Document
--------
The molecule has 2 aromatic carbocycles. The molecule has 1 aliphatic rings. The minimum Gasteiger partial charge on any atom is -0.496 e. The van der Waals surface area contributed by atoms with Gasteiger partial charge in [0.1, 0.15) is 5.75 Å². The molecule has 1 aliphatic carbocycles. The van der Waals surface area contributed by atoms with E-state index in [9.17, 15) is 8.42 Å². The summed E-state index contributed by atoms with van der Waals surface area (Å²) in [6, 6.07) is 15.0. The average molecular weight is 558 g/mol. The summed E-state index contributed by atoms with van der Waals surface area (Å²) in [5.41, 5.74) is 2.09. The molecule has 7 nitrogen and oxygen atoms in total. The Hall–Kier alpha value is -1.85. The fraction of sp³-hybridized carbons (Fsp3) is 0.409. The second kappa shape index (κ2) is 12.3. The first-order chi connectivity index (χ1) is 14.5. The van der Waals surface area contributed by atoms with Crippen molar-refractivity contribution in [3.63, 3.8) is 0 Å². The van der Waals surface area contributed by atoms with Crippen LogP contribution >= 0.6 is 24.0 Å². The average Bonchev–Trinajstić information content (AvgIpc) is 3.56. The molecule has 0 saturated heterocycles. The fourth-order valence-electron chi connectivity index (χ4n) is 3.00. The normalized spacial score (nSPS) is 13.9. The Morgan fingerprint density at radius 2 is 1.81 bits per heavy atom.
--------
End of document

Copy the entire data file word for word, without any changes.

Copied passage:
The molecule has 2 aromatic carbocycles. The molecule has 1 aliphatic rings. The minimum Gasteiger partial charge on any atom is -0.496 e. The van der Waals surface area contributed by atoms with Gasteiger partial charge in [0.1, 0.15) is 5.75 Å². The molecule has 1 aliphatic carbocycles. The van der Waals surface area contributed by atoms with E-state index in [9.17, 15) is 8.42 Å². The summed E-state index contributed by atoms with van der Waals surface area (Å²) in [6, 6.07) is 15.0. The average molecular weight is 558 g/mol. The summed E-state index contributed by atoms with van der Waals surface area (Å²) in [5.41, 5.74) is 2.09. The molecule has 7 nitrogen and oxygen atoms in total. The Hall–Kier alpha value is -1.85. The fraction of sp³-hybridized carbons (Fsp3) is 0.409. The second kappa shape index (κ2) is 12.3. The first-order chi connectivity index (χ1) is 14.5. The van der Waals surface area contributed by atoms with Crippen molar-refractivity contribution in [3.63, 3.8) is 0 Å². The van der Waals surface area contributed by atoms with Crippen LogP contribution >= 0.6 is 24.0 Å². The average Bonchev–Trinajstić information content (AvgIpc) is 3.56. The molecule has 0 saturated heterocycles. The fourth-order valence-electron chi connectivity index (χ4n) is 3.00. The normalized spacial score (nSPS) is 13.9. The Morgan fingerprint density at radius 2 is 1.81 bits per heavy atom.